Stanford University: Quantum Mechanics for Scientists and Engineers 2
This course covers key topics in the use of quantum mechanics in many modern applications in science and technology, introduces core advanced concepts such as spin, identical particles, the quantum mechanics of light, the basics of quantum information, and the interpretation of quantum mechanics, and covers the major ways in which quantum mechanics is written and used in modern practice.
Quantum Mechanics for Scientists and Engineers 2
About this courseSkip About this course
This course covers key topics in the use of quantum mechanics in many modern applications in science and technology, introduces core advanced concepts such as spin, identical particles, the quantum mechanics of light, the basics of quantum information, and the interpretation of quantum mechanics, and covers the major ways in which quantum mechanics is written and used in modern practice. It follows on directly from the "Quantum Mechanics for Scientists and Engineers 1" course, and is also accessible to others who have studied some quantum mechanics at the equivalent of a first junior or senior college-level physics quantum mechanics course. All of the material for the earlier course is also provided as a resource. The course should prepare the student well to understand quantum mechanics as it is used in a wide range of current applications and areas and provide a solid grounding for deeper studies of specific more advanced topics.
At a glance
- Institution: StanfordOnline
- Subject: Science
- Level: Introductory
The course is designed to build on a first course on quantum mechanics at the junior or senior college level, so students should have at least that background. The material here is specifically matched to follow on from the "Quantum Mechanics for Scientists and Engineers 1" course, and all the material from that course is provided as background in the online course materials here. No additional background beyond that class is presumed here.
- Language: English
- Video Transcript: English
- Associated skills: Physics, Quantum Information, Mechanics, Quantum Mechanics
What you'll learnSkip What you'll learn
- Core advanced concepts such as:
- Identical particles
- Quantum mechanics of light
- Basics of quantum information
- Interpretation of quantum mechanics
- The major ways in which quantum mechanics is written and used in modern practice
Quantum mechanics in crystals
Crystal structures, the Bloch theorem that simplifies quantum mechanics in crystals, and other useful concepts for understanding semiconductor devices, such as density of states, effective mass, quantum confinement in nanostructures, and important example problems like optical absorption in semiconductors, a key process behind all optoelectronics.
Methods for one-dimensional problems
How to understand and calculate tunneling current. The transfer matrix technique, a very simple and effective technique for calculating quantum mechanical waves and states.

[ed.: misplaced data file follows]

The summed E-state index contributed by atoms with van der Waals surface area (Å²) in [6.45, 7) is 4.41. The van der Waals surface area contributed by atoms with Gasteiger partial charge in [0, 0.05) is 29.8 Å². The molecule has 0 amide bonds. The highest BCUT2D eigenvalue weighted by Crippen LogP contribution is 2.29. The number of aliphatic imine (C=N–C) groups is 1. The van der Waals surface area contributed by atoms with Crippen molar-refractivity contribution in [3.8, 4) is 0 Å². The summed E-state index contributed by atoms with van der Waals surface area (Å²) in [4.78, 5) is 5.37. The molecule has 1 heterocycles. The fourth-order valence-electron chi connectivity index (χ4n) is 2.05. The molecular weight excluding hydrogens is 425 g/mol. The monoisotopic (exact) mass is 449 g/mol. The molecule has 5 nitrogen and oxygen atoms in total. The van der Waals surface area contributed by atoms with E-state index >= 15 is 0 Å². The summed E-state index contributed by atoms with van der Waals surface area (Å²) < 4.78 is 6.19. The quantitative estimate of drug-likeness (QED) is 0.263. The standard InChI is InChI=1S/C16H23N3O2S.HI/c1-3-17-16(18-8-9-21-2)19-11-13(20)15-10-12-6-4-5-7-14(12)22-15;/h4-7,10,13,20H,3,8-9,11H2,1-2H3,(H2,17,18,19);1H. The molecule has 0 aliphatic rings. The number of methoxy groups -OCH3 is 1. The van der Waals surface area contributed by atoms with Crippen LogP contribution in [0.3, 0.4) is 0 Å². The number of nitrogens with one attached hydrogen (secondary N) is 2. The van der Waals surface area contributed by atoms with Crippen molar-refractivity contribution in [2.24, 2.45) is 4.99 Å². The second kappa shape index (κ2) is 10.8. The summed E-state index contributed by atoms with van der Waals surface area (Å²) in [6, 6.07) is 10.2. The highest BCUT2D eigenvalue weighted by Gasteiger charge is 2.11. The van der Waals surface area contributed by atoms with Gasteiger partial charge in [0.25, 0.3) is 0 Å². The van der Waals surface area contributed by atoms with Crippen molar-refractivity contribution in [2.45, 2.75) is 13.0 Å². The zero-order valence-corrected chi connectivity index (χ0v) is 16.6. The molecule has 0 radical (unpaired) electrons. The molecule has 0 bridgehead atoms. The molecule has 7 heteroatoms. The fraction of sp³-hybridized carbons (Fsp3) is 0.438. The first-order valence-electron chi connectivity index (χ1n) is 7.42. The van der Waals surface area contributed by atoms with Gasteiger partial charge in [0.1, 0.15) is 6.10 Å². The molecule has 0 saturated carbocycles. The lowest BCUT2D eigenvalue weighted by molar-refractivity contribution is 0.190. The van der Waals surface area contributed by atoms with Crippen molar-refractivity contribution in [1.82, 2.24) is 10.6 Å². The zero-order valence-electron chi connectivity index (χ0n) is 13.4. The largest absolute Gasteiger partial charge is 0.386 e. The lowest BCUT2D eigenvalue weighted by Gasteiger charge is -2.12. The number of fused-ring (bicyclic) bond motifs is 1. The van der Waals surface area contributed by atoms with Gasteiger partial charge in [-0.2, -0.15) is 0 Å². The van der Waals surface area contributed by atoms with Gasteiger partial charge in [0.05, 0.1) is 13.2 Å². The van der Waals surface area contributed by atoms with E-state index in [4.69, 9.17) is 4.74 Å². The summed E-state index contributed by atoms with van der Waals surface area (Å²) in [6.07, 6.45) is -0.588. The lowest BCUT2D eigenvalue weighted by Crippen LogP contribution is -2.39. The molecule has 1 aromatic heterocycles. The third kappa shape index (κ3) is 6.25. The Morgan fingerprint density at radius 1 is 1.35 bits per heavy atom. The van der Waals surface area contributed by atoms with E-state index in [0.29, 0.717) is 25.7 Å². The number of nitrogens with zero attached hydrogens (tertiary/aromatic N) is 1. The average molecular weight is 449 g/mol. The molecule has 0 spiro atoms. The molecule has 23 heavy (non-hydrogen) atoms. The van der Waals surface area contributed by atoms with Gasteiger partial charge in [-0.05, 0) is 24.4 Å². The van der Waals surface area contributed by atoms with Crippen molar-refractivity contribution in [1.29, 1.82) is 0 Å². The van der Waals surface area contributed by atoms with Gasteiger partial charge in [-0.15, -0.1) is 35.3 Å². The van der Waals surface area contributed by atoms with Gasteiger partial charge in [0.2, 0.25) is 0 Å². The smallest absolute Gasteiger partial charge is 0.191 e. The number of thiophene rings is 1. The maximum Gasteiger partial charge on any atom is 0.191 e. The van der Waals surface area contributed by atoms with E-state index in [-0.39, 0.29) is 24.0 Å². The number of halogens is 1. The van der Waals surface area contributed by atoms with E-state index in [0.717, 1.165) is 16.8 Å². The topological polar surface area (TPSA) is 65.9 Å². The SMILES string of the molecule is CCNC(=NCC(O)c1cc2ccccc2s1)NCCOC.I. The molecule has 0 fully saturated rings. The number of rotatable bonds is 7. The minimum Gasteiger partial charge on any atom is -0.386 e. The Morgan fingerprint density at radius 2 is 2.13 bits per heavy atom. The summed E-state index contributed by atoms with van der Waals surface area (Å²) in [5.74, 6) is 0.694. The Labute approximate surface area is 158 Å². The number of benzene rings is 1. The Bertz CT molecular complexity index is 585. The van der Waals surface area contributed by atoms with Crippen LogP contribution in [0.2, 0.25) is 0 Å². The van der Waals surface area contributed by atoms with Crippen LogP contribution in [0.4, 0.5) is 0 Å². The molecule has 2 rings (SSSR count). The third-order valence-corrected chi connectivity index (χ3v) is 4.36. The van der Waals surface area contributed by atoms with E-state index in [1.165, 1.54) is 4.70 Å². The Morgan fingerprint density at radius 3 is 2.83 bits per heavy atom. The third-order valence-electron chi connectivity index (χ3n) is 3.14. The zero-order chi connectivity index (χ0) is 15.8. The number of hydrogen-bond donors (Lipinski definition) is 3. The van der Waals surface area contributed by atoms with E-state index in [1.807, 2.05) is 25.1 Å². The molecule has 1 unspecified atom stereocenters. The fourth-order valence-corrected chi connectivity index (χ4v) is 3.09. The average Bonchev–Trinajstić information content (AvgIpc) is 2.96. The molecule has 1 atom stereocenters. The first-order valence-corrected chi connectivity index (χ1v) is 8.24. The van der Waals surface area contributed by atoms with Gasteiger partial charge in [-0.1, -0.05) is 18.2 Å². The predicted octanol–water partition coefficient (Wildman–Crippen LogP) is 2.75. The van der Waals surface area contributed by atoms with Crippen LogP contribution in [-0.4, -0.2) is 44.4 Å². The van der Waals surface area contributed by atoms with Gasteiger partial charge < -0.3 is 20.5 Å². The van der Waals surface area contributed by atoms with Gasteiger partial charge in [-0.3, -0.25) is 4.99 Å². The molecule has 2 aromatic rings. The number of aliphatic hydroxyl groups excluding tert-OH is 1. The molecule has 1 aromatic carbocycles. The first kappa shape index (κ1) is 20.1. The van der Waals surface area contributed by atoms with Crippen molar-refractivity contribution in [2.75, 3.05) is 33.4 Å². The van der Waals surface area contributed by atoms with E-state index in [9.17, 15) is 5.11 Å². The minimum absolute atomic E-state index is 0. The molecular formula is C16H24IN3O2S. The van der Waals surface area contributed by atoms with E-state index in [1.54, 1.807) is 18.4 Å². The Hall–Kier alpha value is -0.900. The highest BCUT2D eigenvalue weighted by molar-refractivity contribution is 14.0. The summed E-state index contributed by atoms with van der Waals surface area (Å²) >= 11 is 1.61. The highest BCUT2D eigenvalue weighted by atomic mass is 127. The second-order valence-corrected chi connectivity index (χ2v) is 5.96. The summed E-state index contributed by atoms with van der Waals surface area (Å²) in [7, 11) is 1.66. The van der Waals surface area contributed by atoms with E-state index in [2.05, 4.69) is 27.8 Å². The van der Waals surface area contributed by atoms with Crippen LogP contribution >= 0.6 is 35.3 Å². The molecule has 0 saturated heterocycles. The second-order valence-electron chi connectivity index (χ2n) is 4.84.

Spin and identical particles
The purely quantum mechanical idea of spin, and how to represent and visualize it. The general ideas of identical particles in quantum mechanics, including fermions and bosons, their properties and the states of multiple identical particles.
Quantum mechanics of light
Representing light quantum mechanically, including the concept of photons, and introducing the ideas of annihilation and creation operators.
Interaction of different kinds of particles
Describing interactions and processes using annihilation and creation operators for fermions and bosons, including the important examples of stimulated and spontaneous emission that correctly explain all light emitters, from lasers to light bulbs.
Mixed states and the density matrix
Introducing the idea of mixed states to describe how quantum mechanical systems interact with the rest of the complex world around us, and the notation and use of the density matrix to describe and manipulate these.
Quantum measurement and quantum information
Introducing the no-cloning theorem, quantum cryptography, quantum entanglement and the basic ideas of quantum computing and teleportation, and returning to the idea of measurement in quantum mechanics, including the surprising results of Bell’s inequalities.
Interpretation of quantum mechanics
A brief introduction to some of the different approaches to the difficult problem of understanding what quantum mechanics really means!
Frequently Asked QuestionsSkip Frequently Asked Questions
Do I need to buy a textbook?
You do not need to buy a textbook; the course is self-contained. My book “Quantum Mechanics for Scientists and Engineers” (Cambridge, 2008) is an optional additional resource for the course. It follows essentially the same syllabus, has additional problems and exercises, allows you to go into greater depth on some ideas, and also contains many additional topics for further study.
How much of a time commitment will this course be?
You should expect this course to require 7 – 10 hours of work per week.